|04-18-2006, 11:49 AM||#1|
Join Date: Jun 2000
Location: Cincinnati, Ohio
Non-fans get the premium seats, and this guy is frustrated by it
By Sean Duncan, email@example.com
Monday, April 17, 2006 11:59 AM CDT
It never ceases to amaze me how people with absolutely no interest in the game of baseball end up with some of the best seats in the park.
In the past, like many of you, I have voiced my displeasure of watching a game on television and being annoyed when I see the inevitable fan talking on their cell phone and waving to a camera.
They are completely oblivious to the action on the field, they just have to be seen in their high-priced seats wearing a team hat they more than likely purchased moments earlier and won't be able to find two weeks later.
It is safe to say the majority of these misfits are not only not fans of the teams they are watching, but of the game of baseball itself. It's just the “cool” thing to do.
These premium seats have not been held by true fans for many years, like most things in this country they have been consumed by corporate America as entertainment tools.
The avid follower of the game looks down on these inappreciative fortunate few and last week in Chicago, at historic Wrigley Field, my wife, Laura, the arch enemy of baseball, was right in the thick of it.
My wife's job as music director at WTTS takes her to the Windy City quite often for concerts. On this occasion she was in town to catch David Gilmour (Pink Floyd) and before the show was invited to a Cubs-Cincinnati Reds game.
Her seat? The 13th row right behind home plate.
One of baseball's biggest non-fans walked into arguably the greatest park in the country and sat down - completely uninterested in the action on the field before, during or after the game - in the 13th row behind home plate.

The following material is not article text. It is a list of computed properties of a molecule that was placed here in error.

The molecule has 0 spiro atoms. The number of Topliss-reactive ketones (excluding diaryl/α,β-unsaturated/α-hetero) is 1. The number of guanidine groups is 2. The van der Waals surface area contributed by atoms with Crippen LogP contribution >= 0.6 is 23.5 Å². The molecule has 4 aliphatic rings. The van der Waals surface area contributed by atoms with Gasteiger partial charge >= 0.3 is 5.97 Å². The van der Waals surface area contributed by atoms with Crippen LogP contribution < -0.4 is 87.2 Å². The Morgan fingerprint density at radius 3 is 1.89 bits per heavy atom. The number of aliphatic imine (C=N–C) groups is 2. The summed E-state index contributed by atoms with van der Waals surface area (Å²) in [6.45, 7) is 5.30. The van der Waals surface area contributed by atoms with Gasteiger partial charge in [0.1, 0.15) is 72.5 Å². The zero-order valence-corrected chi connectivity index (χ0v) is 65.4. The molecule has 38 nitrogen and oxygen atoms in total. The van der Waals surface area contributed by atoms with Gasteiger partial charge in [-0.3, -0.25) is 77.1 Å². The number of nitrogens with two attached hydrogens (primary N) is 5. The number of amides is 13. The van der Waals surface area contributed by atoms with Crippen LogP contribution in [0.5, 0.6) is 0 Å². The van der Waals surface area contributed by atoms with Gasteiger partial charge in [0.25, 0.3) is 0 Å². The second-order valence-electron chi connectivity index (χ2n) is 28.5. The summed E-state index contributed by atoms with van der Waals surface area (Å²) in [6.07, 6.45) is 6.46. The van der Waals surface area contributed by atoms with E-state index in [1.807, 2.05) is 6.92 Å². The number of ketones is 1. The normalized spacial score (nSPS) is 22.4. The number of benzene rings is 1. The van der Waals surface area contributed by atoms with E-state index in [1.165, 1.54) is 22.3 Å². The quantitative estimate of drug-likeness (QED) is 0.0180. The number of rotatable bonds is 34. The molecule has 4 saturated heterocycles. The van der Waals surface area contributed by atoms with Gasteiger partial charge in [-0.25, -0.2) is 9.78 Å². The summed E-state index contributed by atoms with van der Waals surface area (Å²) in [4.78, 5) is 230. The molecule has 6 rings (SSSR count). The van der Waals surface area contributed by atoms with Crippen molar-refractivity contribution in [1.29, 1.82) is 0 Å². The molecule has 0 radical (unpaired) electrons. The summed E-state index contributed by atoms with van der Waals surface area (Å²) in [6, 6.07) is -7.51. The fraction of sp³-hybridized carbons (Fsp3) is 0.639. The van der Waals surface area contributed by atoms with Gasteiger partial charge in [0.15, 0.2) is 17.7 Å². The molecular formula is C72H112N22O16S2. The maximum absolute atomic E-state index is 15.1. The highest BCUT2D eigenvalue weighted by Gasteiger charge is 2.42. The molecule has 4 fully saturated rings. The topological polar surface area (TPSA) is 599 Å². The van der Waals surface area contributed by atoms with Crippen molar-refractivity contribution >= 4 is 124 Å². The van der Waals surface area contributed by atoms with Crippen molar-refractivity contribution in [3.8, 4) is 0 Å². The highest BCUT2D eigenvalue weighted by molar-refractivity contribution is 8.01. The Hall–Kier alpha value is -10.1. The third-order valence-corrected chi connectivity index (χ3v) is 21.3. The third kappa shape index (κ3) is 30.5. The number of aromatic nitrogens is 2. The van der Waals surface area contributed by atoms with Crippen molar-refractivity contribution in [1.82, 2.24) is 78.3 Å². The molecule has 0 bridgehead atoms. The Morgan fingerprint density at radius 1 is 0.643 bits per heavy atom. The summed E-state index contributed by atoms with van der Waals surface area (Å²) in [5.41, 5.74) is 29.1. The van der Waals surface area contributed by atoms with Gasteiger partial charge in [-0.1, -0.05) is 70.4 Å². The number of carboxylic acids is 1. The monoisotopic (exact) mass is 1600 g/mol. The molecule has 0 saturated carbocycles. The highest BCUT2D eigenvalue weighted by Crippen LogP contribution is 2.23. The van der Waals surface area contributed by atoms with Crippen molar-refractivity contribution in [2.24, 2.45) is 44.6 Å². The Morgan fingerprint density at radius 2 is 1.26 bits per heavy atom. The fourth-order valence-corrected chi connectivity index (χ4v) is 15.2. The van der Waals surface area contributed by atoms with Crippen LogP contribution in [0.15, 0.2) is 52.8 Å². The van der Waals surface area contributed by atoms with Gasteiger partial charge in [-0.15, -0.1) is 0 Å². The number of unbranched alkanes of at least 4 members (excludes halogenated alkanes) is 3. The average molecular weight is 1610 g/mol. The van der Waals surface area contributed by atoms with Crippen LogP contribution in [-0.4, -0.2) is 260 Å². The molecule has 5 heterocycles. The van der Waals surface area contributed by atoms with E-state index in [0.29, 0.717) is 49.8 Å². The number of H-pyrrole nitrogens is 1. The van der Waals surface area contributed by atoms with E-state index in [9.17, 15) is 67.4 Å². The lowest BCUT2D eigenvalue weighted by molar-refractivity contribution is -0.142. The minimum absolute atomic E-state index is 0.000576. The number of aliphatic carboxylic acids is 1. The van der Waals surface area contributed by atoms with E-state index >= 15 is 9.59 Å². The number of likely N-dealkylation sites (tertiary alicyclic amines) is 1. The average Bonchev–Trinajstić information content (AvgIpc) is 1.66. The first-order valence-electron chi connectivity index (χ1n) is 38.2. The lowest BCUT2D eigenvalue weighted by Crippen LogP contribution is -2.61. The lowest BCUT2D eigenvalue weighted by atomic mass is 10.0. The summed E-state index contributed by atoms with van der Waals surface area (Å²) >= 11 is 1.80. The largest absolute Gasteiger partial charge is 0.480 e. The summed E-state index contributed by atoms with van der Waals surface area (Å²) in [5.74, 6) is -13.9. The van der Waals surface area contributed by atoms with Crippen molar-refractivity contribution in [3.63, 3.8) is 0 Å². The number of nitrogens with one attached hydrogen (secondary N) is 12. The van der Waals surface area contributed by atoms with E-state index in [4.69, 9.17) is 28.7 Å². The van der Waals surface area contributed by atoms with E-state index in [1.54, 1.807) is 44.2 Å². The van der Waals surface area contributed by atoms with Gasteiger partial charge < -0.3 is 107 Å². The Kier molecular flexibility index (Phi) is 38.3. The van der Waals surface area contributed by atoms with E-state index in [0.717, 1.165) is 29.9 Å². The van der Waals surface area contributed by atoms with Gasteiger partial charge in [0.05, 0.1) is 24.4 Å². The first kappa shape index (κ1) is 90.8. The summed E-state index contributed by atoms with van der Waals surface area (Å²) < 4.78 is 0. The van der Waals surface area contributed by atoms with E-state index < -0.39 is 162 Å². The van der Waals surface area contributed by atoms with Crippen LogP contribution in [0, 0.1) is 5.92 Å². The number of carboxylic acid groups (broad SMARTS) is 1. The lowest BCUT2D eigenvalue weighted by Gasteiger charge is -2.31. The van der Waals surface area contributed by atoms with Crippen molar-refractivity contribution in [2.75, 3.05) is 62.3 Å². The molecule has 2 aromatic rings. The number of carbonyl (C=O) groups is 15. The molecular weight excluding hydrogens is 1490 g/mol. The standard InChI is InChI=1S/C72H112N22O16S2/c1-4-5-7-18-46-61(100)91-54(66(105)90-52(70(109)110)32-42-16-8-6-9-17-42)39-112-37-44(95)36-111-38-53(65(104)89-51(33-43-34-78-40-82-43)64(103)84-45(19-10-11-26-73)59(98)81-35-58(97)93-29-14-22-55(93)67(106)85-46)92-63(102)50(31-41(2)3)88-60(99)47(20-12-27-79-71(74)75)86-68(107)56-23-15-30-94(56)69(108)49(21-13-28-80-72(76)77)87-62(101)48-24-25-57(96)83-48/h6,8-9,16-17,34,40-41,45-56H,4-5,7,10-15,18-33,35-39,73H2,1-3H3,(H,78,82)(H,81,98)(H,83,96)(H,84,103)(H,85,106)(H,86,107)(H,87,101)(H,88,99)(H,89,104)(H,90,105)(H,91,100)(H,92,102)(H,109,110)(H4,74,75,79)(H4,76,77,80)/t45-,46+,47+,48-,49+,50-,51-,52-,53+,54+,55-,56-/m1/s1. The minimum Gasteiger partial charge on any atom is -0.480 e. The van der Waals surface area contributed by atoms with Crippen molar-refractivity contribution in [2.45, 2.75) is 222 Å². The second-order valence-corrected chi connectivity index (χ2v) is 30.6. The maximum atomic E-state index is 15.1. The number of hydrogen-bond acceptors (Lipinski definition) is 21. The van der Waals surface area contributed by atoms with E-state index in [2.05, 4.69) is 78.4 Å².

Green with envy, I asked my lovely better half a few questions about her experience, or lack thereof, at Wrigley:
Q: Do you know the Cubs' record?
A: No. Why would I know the Cubs record?
Right now you can see where this is going.
Q: On the way in did you buy a program?
A: No. Why would I buy a program?
Because without a program, especially for you honey, they're just a bunch of guys running around in shirts with numbers on their backs.
Q: During the game, did you keep track of the score?
A: No. I couldn't see the old scoreboard in centerfield and the new ones on the sides were too sideways to read.
Q: Were there any home runs hit in the game by either team?
A: I don't know. I know the Cubs tried to get a home run a couple of times, but it went across the white line.
Way to go, baby.
Q: Did you see Derrek Lee?
A: Who is Derrek Lee?
Q: Did you know what the final score was?
A: I knew what the final score was, I didn't know who was winning.
Thanks for driving my point home.
Q: What was your most memorable moment?
A: The unique way a vendor yelled, "Hotdog!" You could even hear him when he was out in the bleacher seats.
Ah, the bleacher seats. That's where the true Chicago fans are.
She did score a few points on other questions.
Q: Did you get a Chicago Dog?
Great job, darling. Two points.
Q: How about an Old Style?
Roll, baby, roll. Two more points.
Q: Did you stand to sing "Take Me Out to the Ballgame" during the seventh-inning stretch?
There might be hope for her yet.
Q: Did you add Harry Caray's famous ending, "Let's get some runs"?
She says that a lot.
This is the Cal Ripkin Jr. of typos.
If you ask me to join your fantasy baseball league and I select Legolas in the first round, don't be angry at me. It's not my fault I've read up on the players and you haven't.